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Old 06-23-2009, 02:07 AM   #1
govert
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Samba vs. NFS - security


I have managed to set up both samba and nfs on my ubuntu machine, so I have a slight feel for how both samba and nfs work with regards to seurity.

However, I would appreiate if someone more with more knowledge could summarize the main security issues with nfs and samba.

Which one is better, if you follow best practice?

As an example, samba-server requires some kind of authorization, while nfs doesn't. Does that matter?
 
Old 06-23-2009, 06:19 AM   #2
jsteel
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I hear NFS has a reputation of being insecure, but I don't think that is true. I think that it can be insecure if not set up correctly (mainly with permissions).

If I were you I would use NFS unless you are planning on having any Windows computers connecting in the future. Have a search for an article/tutorial related to NFS security.
 
Old 06-23-2009, 06:44 AM   #3
JulianTosh
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NFS has several deficiencies that make it less than adequate in a file server role. It is insecure in that all file transfers are transmitted in cleartext - not any more insecure than samba, IMO.

There are other problems with NFS though and should be avoided as a best practice unless there's a requirement for it and even then, it must be only used in a trusted, highly controlled environment.

I like to use FUSE where possible or samba as a backup.
 
Old 06-23-2009, 01:18 PM   #4
choogendyk
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I was looking around for a clear explanation of the issues I had heard recently about NFS and found http://forums.whirlpool.net.au/forum...0629#r10990629 . That matches a discussion that occurred at our weekly sysadmin meeting about a month ago. One of the other departments uses NFS extensively, and there was a discussion concerning what to do about connections from laptops if you allow people to bring in their laptop from home. They have root on their laptop. That, in essence, ends up giving them root access on the share on the server if they know how and then try. The conclusion was that that department really ought to migrate away from NFS.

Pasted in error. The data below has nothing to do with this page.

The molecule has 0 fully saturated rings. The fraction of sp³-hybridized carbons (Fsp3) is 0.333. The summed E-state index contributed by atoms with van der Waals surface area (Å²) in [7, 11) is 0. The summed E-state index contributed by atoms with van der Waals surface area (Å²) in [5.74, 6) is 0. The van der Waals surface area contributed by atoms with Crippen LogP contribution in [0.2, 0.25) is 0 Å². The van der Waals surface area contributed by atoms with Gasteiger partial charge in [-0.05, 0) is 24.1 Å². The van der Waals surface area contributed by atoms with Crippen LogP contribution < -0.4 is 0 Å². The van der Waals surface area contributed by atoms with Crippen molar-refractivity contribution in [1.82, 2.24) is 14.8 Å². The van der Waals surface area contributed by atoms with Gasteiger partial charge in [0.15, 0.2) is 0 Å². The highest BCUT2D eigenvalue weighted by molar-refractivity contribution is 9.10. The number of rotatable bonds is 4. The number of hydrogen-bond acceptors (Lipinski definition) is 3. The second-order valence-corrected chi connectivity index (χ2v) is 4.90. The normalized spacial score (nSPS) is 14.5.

We use samba on Solaris for both file shares and print server access, and even Mac users connect with smb. A number of people in our department have argued that smb is more reliable than afp on MacOSX. We don't use NFS.
 
Old 06-24-2009, 03:00 AM   #5
govert
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Thanks

This is for my home LAN where I control both ends, so I'll stick with NFS for the moment but move to samba eventually, if I get it to work as good as nfs.

Right now - on my test-samba-share - It looks like I have problems with paths containing nonstandard letters such as .

But that's for a different post.

...unless someone has any pointers ... ;-)
 
Old 07-13-2009, 04:24 PM   #6
ricstirato
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Quote:
Originally Posted by govert View Post
Right now - on my test-samba-share - It looks like I have problems with paths containing nonstandard letters such as .

But that's for a different post.

...unless someone has any pointers ... ;-)

Try to set the following parameters in smb.conf:

unix charset
dos charset


Regarding NFS vs. SMB: NFS (v3) trusts machines, SMB trusts users (assuming reasonable configuration).

Think of the following scenario:
- You have a NFS server allowing export to all hosts in the local subnet (like 10.0.0.0/255.0.0.0).
- You also have a DHCP server.
- Some bad guy connects to your LAN (worst case from outside the building using WLAN) and of course gets an IP address via DHCP
- He can now mount your exports as he has a trusted IP address
- File and directory permissions are checked using the user/group ids, not the names. So if you have a user "goodguy" with permission to access all exported files and this user has id 500 (very common ... most distros start from 500 or 1000 for the ids of regular users), he can simply use his local user "badguy" with id 500 to access all these files.
- Not to mention the no_root_squash option of NFS ...

Use NFS if you have this in mind and feel protected enough by other means.
 
Old 07-15-2009, 09:18 PM   #7
chrism01
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You may want to look at http://en.wikipedia.org/wiki/Sshfs
 
  


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